Waterhemp Field Facts | Corteva Agriscience™

Field Facts: Waterhemp

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A Difficult, Herbicide-Resistant Weed

Waterhemp is one of the most aggressive, resistant weeds Midwest farmers deal with. It’s a summer annual plant with herbicide resistance recorded in 19 states. Populations in certain states have shown resistance to up to six sites of action.A joint study written by professors from the University of Illinois, the University of Missouri and Iowa State University reports waterhemp can reduce soybean yields by up to 44% and corn yields by up to 15%.

  • Common name: waterhemp
  • Scientific name: Amaranthus tuberculatus
  • Cotyledons: egg-shaped
  • Leaf shape: lance-shaped
  • Reproduction: dioecious, with male and female flowers on separate plants (female plants have shiny, black seeds, while male plants do not)
  • Flowers: male and female waterhemp have long, thin inflorescences

Fast facts

  • Waterhemp is easily confused with other amaranths, particularly Palmer amaranth. Waterhemp leaves tend to be more narrow and lance-shaped than its cousins’ leaves.
  • Waterhemp grows faster than most other weeds or crops. It typically grows about one inch per day.1
  • Waterhemp produces about 250,000 seeds per plant, with some plants producing as many as 1 million seeds.1
  • Waterhemp seeds can remain viable in the soil for several years.1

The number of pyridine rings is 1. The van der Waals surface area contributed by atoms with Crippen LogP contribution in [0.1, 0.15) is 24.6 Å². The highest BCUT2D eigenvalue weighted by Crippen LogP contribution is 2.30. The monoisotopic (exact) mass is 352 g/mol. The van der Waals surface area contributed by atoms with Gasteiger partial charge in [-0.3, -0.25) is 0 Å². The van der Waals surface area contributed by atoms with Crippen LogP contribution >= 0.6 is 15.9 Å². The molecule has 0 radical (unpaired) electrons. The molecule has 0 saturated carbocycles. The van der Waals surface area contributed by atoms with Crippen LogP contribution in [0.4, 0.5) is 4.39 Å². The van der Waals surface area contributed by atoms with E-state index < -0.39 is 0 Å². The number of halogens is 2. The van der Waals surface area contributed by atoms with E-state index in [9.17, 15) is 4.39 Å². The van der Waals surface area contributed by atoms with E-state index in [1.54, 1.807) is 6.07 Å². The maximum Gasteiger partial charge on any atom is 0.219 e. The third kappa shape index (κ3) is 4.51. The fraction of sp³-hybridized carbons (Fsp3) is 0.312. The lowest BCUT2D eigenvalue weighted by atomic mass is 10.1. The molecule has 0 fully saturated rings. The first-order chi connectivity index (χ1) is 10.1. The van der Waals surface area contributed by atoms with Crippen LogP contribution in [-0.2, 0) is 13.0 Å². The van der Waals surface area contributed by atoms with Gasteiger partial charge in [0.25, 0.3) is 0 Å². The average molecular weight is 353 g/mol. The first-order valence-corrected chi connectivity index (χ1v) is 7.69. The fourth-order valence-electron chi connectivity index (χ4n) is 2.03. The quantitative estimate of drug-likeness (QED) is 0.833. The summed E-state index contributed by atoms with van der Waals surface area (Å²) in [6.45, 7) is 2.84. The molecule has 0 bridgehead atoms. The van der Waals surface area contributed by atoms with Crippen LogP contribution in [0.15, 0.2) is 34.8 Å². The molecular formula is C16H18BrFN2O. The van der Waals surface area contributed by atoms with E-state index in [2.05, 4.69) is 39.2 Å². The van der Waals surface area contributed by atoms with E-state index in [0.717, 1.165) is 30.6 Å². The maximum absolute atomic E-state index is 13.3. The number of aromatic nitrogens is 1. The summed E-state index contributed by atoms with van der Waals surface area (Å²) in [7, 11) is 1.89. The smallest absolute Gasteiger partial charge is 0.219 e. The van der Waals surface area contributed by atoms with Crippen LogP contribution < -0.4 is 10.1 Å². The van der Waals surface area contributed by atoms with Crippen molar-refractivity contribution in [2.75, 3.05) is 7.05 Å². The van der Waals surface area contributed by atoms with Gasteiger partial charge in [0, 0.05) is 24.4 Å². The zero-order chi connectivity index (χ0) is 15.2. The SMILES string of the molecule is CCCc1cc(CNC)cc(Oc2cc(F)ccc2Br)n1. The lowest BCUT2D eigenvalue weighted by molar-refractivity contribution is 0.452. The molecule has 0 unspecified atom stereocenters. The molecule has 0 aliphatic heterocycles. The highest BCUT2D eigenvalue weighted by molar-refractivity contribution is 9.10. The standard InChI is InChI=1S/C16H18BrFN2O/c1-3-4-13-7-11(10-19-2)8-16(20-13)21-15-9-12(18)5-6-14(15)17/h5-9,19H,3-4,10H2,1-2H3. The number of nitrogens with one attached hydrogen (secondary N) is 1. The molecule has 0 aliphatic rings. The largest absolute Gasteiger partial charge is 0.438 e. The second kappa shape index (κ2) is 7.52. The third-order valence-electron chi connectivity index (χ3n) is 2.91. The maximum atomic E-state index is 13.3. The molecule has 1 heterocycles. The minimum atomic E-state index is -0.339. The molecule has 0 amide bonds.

• The weed can be poisonous to livestock if ingested.
  • A joint study written by professors from the University of Illinois, the University of Missouri and Iowa State University reports waterhemp can reduce soybean yields by 44% and corn yields by 15%.

Herbicide resistance

  • Because waterhemp is dioecious, with separate male and female plants, it has the potential for greater genetic diversity. This gives it a better ability to develop herbicide resistance than non-dioecious weeds.1
  • In 2017, populations of waterhemp were recorded as showing resistance to six commonly used herbicide groups.1 In the summer of 2019, a group of researchers at the University of Illinois reported finding a population of waterhemp with resistance to seven modes of action.
  • According to WeedScience.org, 19 states have confirmed herbicide-resistant waterhemp in various crops.


Control tips

  • A program approach to weed control with multiple modes of action and residual activity is recommended to control waterhemp. A program approach includes applications of a burndown, preemergence and postemergence.
  • Farmers also can use several cultural practices to control waterhemp. Some of those include:1
    • Planting in narrow rows to help soybeans, for example, outcompete the weed for sunlight and nutrients.
    • Deep tillage to reduce the amount of waterhemp seeds that germinate by burying them at unfavorable depths.
    • Planting fall-seeded cover crops like cereal rye.

1United Soybean Board, ‘Waterhemp,’ I Will Take Action, Oct. 10, 2020, https://iwilltakeaction.com/weed/common-waterhemp.

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